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Does Biden have the authority to forgive $50,000 in loan debt per student? 

During a CNN town hall back in February, an audience member asked if Biden would cancel $50,000 of student loan debt.

"I'm prepared to write off a $10,000 debt, but not 50" thousand, Biden said. "Because I don't think I have the authority to do it by signing [with] the pen."

It appears the president may have changed his mind. On April 1, he asked Education Secretary Miguel Cardona if it's within the president's power to cancel $50,000 in student loan debt. The department has yet to announce its findings. 

A few changes could happen this year 

Depending on the response from the secretary of education's office, a few things could take place. Biden may be able to sign an executive order that cancels some debt per student. Or it may be that Congress would have to pass a bill if sweeping cancellations are outside Biden's power. In either case, the final amount canceled, and any rules and exceptions over public and private debt, would be contentious areas of negotiation. 

Whatever the outcome, it's unlikely to occur imminently, though it's a topic we're keeping a close eye on. 

Read also: All the extra stimulus check money parents and the elderly could get in their third payment


Money tied up in student loans? There are a few things you can do now.

Sarah Tew/CNET

Three loan forgiveness options you can explore now 

Yes, but they're not so widely available -- or quick to receive. 

Public Service Loan Forgiveness is a government program intended to forgive federal direct student loans if the borrower has a job with the government or a nonprofit organization, after 120 qualifying on-time payments in an income-driven repayment plan. This means after 10 years of making payments, the government is supposed to forgive the balance. However, many borrowers who believe they're qualified for forgiveness are having issues getting approved.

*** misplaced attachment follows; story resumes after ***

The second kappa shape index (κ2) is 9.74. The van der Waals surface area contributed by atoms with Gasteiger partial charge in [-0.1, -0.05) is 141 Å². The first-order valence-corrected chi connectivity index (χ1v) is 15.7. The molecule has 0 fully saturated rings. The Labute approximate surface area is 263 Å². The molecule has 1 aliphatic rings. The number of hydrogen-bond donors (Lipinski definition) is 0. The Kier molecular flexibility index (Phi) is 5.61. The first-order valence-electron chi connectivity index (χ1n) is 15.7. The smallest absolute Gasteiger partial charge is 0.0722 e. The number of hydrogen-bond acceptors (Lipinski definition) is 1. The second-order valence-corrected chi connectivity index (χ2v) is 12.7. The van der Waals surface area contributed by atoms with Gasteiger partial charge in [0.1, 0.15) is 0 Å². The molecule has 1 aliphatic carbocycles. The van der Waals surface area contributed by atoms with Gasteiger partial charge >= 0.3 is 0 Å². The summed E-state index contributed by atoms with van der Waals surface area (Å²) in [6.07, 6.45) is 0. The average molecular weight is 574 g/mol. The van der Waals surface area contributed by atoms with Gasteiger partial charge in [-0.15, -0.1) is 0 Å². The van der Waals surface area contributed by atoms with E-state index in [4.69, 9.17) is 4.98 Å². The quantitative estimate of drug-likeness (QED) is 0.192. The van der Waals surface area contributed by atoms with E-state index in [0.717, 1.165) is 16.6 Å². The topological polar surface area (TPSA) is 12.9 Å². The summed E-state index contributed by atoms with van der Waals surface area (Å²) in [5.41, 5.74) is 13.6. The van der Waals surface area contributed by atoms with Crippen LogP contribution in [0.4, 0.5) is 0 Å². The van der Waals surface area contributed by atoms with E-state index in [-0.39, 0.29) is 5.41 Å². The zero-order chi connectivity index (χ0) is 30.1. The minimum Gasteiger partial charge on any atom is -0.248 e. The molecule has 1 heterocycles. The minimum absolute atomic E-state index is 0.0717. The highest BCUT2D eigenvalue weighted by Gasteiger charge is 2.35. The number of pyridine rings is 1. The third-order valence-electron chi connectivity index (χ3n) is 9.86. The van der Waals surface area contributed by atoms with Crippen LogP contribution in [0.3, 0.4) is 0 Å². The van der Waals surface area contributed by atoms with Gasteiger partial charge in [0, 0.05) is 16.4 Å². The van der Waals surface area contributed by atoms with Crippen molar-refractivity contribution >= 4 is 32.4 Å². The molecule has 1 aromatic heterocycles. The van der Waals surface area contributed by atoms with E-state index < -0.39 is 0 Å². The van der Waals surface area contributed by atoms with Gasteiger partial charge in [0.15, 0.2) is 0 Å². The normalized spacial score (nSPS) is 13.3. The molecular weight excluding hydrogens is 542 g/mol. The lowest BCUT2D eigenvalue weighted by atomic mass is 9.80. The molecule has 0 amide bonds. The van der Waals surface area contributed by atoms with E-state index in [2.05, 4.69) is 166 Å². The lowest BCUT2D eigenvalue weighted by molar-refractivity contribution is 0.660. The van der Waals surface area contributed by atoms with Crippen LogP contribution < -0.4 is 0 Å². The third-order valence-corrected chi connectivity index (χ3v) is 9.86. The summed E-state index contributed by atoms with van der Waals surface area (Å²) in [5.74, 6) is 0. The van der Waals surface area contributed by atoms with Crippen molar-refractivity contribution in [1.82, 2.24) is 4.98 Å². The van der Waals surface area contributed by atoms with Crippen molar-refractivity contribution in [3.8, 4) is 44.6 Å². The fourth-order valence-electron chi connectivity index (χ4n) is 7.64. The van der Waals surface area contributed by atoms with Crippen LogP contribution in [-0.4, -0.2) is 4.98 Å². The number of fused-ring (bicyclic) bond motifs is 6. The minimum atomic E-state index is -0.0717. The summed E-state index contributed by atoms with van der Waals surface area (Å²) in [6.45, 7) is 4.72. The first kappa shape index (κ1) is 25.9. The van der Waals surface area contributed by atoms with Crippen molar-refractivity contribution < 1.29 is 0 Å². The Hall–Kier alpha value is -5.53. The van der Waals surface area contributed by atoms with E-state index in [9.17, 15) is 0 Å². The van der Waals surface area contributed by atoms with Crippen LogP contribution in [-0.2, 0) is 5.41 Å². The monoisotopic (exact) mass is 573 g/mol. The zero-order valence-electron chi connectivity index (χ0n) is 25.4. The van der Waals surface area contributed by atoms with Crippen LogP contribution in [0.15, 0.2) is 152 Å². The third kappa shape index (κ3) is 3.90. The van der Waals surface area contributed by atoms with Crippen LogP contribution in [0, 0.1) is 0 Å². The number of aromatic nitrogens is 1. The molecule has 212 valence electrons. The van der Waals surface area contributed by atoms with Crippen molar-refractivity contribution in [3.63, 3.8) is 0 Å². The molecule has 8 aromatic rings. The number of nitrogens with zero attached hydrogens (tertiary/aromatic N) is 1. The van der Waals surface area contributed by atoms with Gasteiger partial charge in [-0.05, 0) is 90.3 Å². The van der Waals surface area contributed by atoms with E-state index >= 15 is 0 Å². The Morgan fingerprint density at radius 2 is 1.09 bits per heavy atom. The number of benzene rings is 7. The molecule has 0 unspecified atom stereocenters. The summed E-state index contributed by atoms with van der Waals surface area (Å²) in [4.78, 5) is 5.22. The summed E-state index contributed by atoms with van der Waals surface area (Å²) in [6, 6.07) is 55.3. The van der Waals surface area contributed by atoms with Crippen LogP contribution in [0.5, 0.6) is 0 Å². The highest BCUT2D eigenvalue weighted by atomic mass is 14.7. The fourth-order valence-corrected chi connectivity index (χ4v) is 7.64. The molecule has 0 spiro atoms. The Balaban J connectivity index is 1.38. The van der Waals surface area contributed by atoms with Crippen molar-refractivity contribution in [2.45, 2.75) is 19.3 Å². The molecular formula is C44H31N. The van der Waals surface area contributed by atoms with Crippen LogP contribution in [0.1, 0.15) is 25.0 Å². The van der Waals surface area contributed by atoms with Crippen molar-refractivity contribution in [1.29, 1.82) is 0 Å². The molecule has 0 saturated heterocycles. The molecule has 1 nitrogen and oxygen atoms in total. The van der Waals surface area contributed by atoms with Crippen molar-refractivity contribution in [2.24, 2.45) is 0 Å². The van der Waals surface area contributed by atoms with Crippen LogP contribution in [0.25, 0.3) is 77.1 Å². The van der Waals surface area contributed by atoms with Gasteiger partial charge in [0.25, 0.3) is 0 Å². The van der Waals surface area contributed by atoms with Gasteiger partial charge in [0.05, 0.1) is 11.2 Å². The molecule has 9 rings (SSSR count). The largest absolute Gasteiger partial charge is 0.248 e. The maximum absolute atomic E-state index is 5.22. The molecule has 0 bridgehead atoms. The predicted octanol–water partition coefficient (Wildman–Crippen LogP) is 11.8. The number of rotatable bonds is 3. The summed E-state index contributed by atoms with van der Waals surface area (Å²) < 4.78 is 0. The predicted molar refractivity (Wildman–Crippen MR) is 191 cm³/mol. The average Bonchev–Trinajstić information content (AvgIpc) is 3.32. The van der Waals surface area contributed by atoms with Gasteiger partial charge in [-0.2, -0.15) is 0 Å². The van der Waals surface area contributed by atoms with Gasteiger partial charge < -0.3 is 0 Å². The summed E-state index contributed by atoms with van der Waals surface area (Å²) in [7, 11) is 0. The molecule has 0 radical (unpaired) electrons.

In 2019, there were more than 41,000 PSLF applications -- and 206 were approved by the Department of Education. Many were denied due to errors, but a 2020 report from the nonprofit Student Borrower Protection Center found the department's Office of Federal Student Aid had mischaracterized employers, causing applicants to be ineligible. Since the PSLF began in 2007, 98.8% of applications have not been approved, according to the center. 

Borrowers who took out loans to become teachers can get their Perkins, Stafford or Direct loans partially forgiven. The amount varies depending on what subjects they teach, what schools they teach at and how long they've been teaching. 

And lastly, borrowers who are on an income-driven repayment plan -- in which the monthly payments are no more than 10% of a person's discretionary income -- can have their remaining loan balance forgiven after 20 years for undergraduates, or 25 years for graduate students. 

For more information, visit CNET's resource guide on all things loans.